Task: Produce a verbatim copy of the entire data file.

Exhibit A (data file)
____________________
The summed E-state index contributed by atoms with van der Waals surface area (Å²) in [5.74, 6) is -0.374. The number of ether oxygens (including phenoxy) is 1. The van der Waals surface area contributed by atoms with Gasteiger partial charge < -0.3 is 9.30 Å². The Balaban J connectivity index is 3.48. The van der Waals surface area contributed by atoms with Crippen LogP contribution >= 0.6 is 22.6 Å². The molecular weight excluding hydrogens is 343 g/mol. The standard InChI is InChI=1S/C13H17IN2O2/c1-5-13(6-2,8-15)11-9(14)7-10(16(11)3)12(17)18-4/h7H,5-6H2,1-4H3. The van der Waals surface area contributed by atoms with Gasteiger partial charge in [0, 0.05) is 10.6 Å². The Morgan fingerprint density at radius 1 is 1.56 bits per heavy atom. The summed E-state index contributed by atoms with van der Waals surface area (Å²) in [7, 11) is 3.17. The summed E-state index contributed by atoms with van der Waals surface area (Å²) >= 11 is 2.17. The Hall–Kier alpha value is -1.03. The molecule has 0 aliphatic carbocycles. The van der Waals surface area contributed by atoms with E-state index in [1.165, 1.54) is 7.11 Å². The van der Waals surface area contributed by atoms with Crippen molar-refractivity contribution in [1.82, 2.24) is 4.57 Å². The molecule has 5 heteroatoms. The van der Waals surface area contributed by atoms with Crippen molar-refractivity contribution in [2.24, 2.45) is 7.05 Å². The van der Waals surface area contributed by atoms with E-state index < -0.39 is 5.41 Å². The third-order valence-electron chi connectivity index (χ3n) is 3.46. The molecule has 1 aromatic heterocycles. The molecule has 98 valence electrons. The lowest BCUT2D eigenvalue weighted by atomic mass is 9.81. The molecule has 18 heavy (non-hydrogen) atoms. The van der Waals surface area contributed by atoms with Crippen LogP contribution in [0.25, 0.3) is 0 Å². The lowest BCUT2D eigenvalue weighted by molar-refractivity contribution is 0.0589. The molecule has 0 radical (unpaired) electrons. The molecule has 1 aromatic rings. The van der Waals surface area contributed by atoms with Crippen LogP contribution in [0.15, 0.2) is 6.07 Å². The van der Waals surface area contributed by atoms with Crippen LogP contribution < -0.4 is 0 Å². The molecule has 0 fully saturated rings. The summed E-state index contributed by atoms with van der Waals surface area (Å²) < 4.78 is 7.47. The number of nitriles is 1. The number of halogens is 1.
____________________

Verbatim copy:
The summed E-state index contributed by atoms with van der Waals surface area (Å²) in [5.74, 6) is -0.374. The number of ether oxygens (including phenoxy) is 1. The van der Waals surface area contributed by atoms with Gasteiger partial charge < -0.3 is 9.30 Å². The Balaban J connectivity index is 3.48. The van der Waals surface area contributed by atoms with Crippen LogP contribution >= 0.6 is 22.6 Å². The molecular weight excluding hydrogens is 343 g/mol. The standard InChI is InChI=1S/C13H17IN2O2/c1-5-13(6-2,8-15)11-9(14)7-10(16(11)3)12(17)18-4/h7H,5-6H2,1-4H3. The van der Waals surface area contributed by atoms with Gasteiger partial charge in [0, 0.05) is 10.6 Å². The Morgan fingerprint density at radius 1 is 1.56 bits per heavy atom. The summed E-state index contributed by atoms with van der Waals surface area (Å²) in [7, 11) is 3.17. The summed E-state index contributed by atoms with van der Waals surface area (Å²) >= 11 is 2.17. The Hall–Kier alpha value is -1.03. The molecule has 0 aliphatic carbocycles. The van der Waals surface area contributed by atoms with E-state index in [1.165, 1.54) is 7.11 Å². The van der Waals surface area contributed by atoms with Crippen molar-refractivity contribution in [1.82, 2.24) is 4.57 Å². The molecule has 5 heteroatoms. The van der Waals surface area contributed by atoms with Crippen molar-refractivity contribution in [2.24, 2.45) is 7.05 Å². The van der Waals surface area contributed by atoms with E-state index < -0.39 is 5.41 Å². The third-order valence-electron chi connectivity index (χ3n) is 3.46. The molecule has 1 aromatic heterocycles. The molecule has 98 valence electrons. The lowest BCUT2D eigenvalue weighted by atomic mass is 9.81. The molecule has 18 heavy (non-hydrogen) atoms. The van der Waals surface area contributed by atoms with Crippen LogP contribution in [0.25, 0.3) is 0 Å². The lowest BCUT2D eigenvalue weighted by molar-refractivity contribution is 0.0589. The molecule has 0 radical (unpaired) electrons. The molecule has 1 aromatic rings. The van der Waals surface area contributed by atoms with Crippen LogP contribution in [0.15, 0.2) is 6.07 Å². The van der Waals surface area contributed by atoms with Crippen LogP contribution < -0.4 is 0 Å². The molecule has 0 fully saturated rings. The summed E-state index contributed by atoms with van der Waals surface area (Å²) < 4.78 is 7.47. The number of nitriles is 1. The number of halogens is 1.